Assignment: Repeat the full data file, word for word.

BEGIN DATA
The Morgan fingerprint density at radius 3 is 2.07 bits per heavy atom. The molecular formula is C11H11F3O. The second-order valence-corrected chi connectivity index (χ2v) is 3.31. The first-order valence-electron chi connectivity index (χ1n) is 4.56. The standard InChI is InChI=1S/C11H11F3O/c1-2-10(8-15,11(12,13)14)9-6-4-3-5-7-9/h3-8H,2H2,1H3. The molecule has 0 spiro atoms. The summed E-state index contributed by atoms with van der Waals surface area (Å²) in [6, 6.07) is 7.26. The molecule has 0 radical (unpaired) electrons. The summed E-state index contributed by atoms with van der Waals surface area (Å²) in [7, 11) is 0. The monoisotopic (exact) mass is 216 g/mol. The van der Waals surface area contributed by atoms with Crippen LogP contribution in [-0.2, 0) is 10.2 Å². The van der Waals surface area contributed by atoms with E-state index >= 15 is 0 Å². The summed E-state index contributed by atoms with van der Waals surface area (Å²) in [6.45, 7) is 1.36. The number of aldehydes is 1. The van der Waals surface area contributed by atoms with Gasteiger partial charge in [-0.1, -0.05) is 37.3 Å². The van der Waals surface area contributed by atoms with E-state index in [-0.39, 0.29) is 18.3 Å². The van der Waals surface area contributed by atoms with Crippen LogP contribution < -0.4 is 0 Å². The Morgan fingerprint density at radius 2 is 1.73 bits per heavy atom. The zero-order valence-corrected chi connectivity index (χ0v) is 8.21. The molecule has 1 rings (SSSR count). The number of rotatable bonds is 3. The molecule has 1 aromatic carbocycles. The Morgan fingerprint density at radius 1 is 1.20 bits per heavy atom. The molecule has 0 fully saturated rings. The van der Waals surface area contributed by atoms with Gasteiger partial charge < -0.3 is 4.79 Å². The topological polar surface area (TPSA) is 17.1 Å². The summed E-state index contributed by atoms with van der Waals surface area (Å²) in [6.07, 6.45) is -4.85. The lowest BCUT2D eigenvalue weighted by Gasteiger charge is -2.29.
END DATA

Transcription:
The Morgan fingerprint density at radius 3 is 2.07 bits per heavy atom. The molecular formula is C11H11F3O. The second-order valence-corrected chi connectivity index (χ2v) is 3.31. The first-order valence-electron chi connectivity index (χ1n) is 4.56. The standard InChI is InChI=1S/C11H11F3O/c1-2-10(8-15,11(12,13)14)9-6-4-3-5-7-9/h3-8H,2H2,1H3. The molecule has 0 spiro atoms. The summed E-state index contributed by atoms with van der Waals surface area (Å²) in [6, 6.07) is 7.26. The molecule has 0 radical (unpaired) electrons. The summed E-state index contributed by atoms with van der Waals surface area (Å²) in [7, 11) is 0. The monoisotopic (exact) mass is 216 g/mol. The van der Waals surface area contributed by atoms with Crippen LogP contribution in [-0.2, 0) is 10.2 Å². The van der Waals surface area contributed by atoms with E-state index >= 15 is 0 Å². The summed E-state index contributed by atoms with van der Waals surface area (Å²) in [6.45, 7) is 1.36. The number of aldehydes is 1. The van der Waals surface area contributed by atoms with Gasteiger partial charge in [-0.1, -0.05) is 37.3 Å². The van der Waals surface area contributed by atoms with E-state index in [-0.39, 0.29) is 18.3 Å². The van der Waals surface area contributed by atoms with Crippen LogP contribution < -0.4 is 0 Å². The Morgan fingerprint density at radius 2 is 1.73 bits per heavy atom. The zero-order valence-corrected chi connectivity index (χ0v) is 8.21. The molecule has 1 rings (SSSR count). The number of rotatable bonds is 3. The molecule has 1 aromatic carbocycles. The Morgan fingerprint density at radius 1 is 1.20 bits per heavy atom. The molecule has 0 fully saturated rings. The van der Waals surface area contributed by atoms with Gasteiger partial charge < -0.3 is 4.79 Å². The topological polar surface area (TPSA) is 17.1 Å². The summed E-state index contributed by atoms with van der Waals surface area (Å²) in [6.07, 6.45) is -4.85. The lowest BCUT2D eigenvalue weighted by Gasteiger charge is -2.29.